Arts & Humanities
What are the opportunities and challenges that exist for the digital humanities to reach a broader public and to confirm the relevance of the humanities in today’s society?
July 31, 2012 at 2:55 pm
Irony makes the world new by putting the world that exists in question. Its strength lies in its destabilizing power—it is the politics of art, the art of politics, and the language of dissent. By enabling critical representations of the world as it is known, but from within and against the familiarity of our own expectations, irony gives art and discourse special kinds of access to the public sphere, especially by mining beneath the given, the actual, and the known. A talk from Pierre Schoentje, Universiteit Gent, presented in French.
May 10, 2012 at 1:22 pm
Irony makes the world new by putting the world that exists in question. Its strength lies in its destabilizing power—it is the politics of art, the art of politics, and the language of dissent. By enabling critical representations of the world as it is known, but from within and against the familiarity of our own expectations, irony gives art and discourse special kinds of access to the public sphere, especially by mining beneath the given, the actual, and the known. Keynote speech by Peter Goodrich, Yeshiva University.
April 27, 2012 at 4:35 pm
Mordecai Richler was never more engaged than on the subject of his hometown. In his work he sketched a brilliant comedic canvas of social striving and upward mobility; in his life he cherished the version of Montreal he believed most bold and open, Canada’s only great city. The intersection of the two impulses, in conjunction with the rise of Quebec nationalism, consumed much of his adult life, and came at a cost to his legacy. A lecture about the complex, and as yet unresolved, relationship between a major artist and his society.
Mr. Foran is the author of the recent and much acclaimed biography Mordecai: the Life & Times. Hosted by the Institute for the Public Life of Arts and Ideas and the Friends of the Library, in collaboration with the Department of English, the Département de langue et littérature françaises, and the Faculty of Arts Development Office, with support from Benjamin News.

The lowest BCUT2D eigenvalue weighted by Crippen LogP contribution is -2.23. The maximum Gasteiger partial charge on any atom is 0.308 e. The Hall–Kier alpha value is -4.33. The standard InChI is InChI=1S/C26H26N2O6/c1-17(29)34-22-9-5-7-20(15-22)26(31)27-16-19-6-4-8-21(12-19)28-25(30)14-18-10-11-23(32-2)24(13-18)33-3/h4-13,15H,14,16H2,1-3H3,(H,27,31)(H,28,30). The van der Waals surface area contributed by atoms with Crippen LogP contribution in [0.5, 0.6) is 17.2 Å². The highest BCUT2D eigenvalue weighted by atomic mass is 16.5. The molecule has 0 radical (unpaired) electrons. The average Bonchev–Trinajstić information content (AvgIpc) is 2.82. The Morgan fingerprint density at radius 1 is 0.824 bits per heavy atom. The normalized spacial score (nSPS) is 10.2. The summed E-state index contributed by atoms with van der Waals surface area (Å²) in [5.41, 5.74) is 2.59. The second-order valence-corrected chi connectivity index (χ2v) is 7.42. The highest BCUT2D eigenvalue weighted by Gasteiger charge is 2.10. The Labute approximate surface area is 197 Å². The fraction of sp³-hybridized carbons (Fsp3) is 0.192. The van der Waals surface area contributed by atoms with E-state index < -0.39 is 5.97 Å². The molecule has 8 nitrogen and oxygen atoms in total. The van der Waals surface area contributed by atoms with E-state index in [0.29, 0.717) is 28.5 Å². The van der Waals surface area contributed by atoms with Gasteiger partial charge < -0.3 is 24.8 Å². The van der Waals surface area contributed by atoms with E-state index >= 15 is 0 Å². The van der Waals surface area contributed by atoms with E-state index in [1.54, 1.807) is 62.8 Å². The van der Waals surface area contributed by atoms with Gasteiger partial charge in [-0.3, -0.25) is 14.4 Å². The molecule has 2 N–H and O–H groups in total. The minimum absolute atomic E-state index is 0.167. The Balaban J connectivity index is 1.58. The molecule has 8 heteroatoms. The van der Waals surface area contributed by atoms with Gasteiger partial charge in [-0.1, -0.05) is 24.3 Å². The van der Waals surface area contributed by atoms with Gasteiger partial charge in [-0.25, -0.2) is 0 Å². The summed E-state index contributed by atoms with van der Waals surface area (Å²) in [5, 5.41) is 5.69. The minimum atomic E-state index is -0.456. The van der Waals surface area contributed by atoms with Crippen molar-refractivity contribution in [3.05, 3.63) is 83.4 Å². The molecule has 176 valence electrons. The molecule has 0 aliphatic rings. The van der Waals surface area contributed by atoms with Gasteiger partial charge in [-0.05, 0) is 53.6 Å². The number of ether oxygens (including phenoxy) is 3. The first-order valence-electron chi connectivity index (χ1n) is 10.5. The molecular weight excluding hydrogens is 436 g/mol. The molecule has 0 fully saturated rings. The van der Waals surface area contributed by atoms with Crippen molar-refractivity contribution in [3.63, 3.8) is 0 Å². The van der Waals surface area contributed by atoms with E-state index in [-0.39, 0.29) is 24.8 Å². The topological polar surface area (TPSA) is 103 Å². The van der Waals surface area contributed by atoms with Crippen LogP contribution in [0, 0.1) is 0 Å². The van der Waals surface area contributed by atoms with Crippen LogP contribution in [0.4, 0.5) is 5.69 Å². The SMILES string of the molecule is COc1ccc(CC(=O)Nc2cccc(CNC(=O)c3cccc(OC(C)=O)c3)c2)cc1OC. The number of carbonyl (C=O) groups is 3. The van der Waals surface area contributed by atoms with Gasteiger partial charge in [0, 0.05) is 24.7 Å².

March 27, 2012 at 12:23 pm
An important roundtable discussion among leading artists and thinkers on the place and purpose of art and artistic production, and the relationship between art and scholarship in the modern world.
Panellists: Darin Barney (Art History and Communication Studies, McGill), Margie Gillis (dancer and choreographer), Desmond Manderson (Law, McGill), and Kent Stetson (playwright and novelist)
Moderator: Paul Yachnin (English, McGill)
27 September 2011
February 14, 2012 at 6:13 pm
Keynote Lecture/Performance at the conference The Ghost in the Machine: Technologies, Performance, Publics
February 3, 2012 at 12:00 pm
Keynote Lecture at the conference The Ghost in the Machine: Technologies, Performance, Publics
December 9, 2011 at 2:29 pm
The Nuremberg War Crimes Trial of the “major war criminals” of 1945-1946 and the Universal Declaration of Human Rights of 1948 are often understood as opposite sides of the same very modern moral coin: the trial articulating an understanding of supreme wrong and the Declaration a vision of the ultimate good. It is customary to locate one of the origins of the Universal Declaration of Human Rights in the French Revolution’s Declaration of the Rights of Man and Citizen of 1789.
However, the trial of Louis XVI (1792-1793), the opposite side of the Declaration of the Rights of Man and Citizen, tends not to be identified as an antecedent of the Nuremberg War Crimes Trial. This lecture will consider the trial of Louis XVI as perhaps the first trial for crimes against humanity, a trial in which the medieval figure of the tyrant begins to give way to the modern figure of the criminal against humanity.
December 9, 2011 at 2:28 pm
Herman Melville’s story “Billy Budd” contains one of the most famous trial scenes in US literature. It has given rise to a number of conflicting interpretations which relate to the relationship between legality and legitimacy, or between justice and law. Indeed the story contains surprising connections not only to question about law that have concerned writers for thousands of years, but to particular issues of slavery and judgment that were of immediate concern in 19th century America.
December 9, 2011 at 2:27 pm
Nicola Sacco and Bartolomeo Vanzetti emigrated from Italy to the US in 1908. They did not meet, however, until 1917 during a strike in which they both participated as anarchist activists. They were accused of the murders of Frederick Parmenter, a paymaster, and Alessandro Berardelli, a security guard, at the Slater-Morrill Shoe Company, in Braintree, Massachusetts, on April 15, 1920. Their trial was heavily politicized, eventually polarizing public opinion and becoming an international “cause celèbre.” The defense strongly argued that the two men were innocent and that the justice system was participating in a political repression of radical dissent.
On August 23, 1927, after a long and vain legal struggle to obtain a new trial, their pardon or, at least, the commutation of the death sentence, Sacco and Vanzetti were executed in the electric chair. On the 50th anniversary of their execution, Governor Michael Dukakis, acting on the basis of recommendations from the Massachusetts Office of Legal Counsel, declared August 23, 1977 the Sacco and Vanzetti Memorial Day. In his proclamation, the Governor stated that the two Italian immigrants had been unfairly tried and convicted, and that “any disgrace should be forever removed from their names.” The legal, political and cultural debates provoked by the Sacco and Vanzetti’s case raise fundamental questions about the nature of justice and the role of the legal system in Western democracies.
December 9, 2011 at 2:26 pm